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Soon this man found himself in the clutches of an evil witch. Mean, full of hatred hell-bent she was on finding and killing him no matter the cost.

Does the latter part of the sentence above make sense in regard to the presence of inversion after hell-bent?

  • You still have SV order not VS order, so there is no inversion in either of those sentences since their subjects always precede their verbs. This phenomenon you call hyperbaton. My just-previous sentence demonstrates hyperbaton via OSV ordering. It's a rhetorical device. See also fronting and topicalizing. – tchrist May 27 '16 at 0:09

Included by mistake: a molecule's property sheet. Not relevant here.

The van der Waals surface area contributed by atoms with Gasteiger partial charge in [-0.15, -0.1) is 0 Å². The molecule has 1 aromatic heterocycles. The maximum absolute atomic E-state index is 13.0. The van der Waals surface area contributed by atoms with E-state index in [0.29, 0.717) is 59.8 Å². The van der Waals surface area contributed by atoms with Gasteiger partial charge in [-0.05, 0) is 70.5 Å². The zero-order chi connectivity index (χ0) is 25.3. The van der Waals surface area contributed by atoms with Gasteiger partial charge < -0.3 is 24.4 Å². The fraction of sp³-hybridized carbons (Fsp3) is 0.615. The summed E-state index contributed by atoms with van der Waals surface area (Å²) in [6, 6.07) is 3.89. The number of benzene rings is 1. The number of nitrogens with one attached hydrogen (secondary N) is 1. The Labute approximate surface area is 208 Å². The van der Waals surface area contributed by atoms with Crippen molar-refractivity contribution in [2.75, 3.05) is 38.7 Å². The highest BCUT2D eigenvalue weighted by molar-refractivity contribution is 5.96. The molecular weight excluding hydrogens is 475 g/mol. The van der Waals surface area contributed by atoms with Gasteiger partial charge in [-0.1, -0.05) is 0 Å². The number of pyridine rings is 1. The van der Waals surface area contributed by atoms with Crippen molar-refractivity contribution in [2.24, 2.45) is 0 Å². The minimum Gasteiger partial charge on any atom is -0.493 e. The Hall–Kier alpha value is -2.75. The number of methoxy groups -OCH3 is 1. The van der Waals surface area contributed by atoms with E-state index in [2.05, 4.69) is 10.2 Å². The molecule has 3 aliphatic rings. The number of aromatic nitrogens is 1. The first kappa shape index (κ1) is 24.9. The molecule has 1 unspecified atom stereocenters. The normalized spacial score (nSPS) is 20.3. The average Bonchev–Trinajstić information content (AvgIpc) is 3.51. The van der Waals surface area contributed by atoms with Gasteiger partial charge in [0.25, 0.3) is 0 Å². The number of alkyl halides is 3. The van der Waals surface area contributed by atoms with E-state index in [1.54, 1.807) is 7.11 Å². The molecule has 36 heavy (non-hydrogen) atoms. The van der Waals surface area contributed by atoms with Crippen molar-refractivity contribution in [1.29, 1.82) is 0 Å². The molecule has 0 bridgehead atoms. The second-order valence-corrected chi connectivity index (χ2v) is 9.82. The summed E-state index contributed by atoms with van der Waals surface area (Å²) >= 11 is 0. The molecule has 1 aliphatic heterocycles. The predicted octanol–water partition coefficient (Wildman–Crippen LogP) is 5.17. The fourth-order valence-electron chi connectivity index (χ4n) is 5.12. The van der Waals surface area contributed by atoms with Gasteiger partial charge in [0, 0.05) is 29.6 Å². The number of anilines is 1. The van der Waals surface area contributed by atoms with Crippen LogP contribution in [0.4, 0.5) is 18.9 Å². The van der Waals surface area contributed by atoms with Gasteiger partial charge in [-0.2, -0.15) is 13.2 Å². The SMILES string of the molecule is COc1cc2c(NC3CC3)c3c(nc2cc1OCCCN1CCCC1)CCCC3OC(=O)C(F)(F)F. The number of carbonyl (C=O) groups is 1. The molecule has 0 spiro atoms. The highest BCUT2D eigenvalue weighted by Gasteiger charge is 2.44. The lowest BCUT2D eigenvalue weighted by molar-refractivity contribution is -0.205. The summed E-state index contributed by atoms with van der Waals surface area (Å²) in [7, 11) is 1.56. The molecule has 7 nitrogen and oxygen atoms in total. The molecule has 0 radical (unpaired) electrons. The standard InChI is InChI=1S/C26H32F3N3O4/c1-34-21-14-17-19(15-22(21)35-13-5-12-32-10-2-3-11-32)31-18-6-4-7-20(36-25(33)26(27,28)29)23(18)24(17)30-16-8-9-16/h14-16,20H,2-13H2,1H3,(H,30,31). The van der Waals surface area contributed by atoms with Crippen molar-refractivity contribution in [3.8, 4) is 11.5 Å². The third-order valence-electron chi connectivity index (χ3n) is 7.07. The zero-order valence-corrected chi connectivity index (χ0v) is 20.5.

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Needs at least one more comma, i.e.:

Soon this man found himself in the clutches of an evil witch. Mean, full of hatred , hell-bent she was on finding and killing him no matter the cost.

The inversion "hell bent she was" is acceptable. But the two sentences when taken together don't quite fit. If this man is in the clutches of a witch, then the witch has already found him. And yet we are told the witch is bent on finding him.

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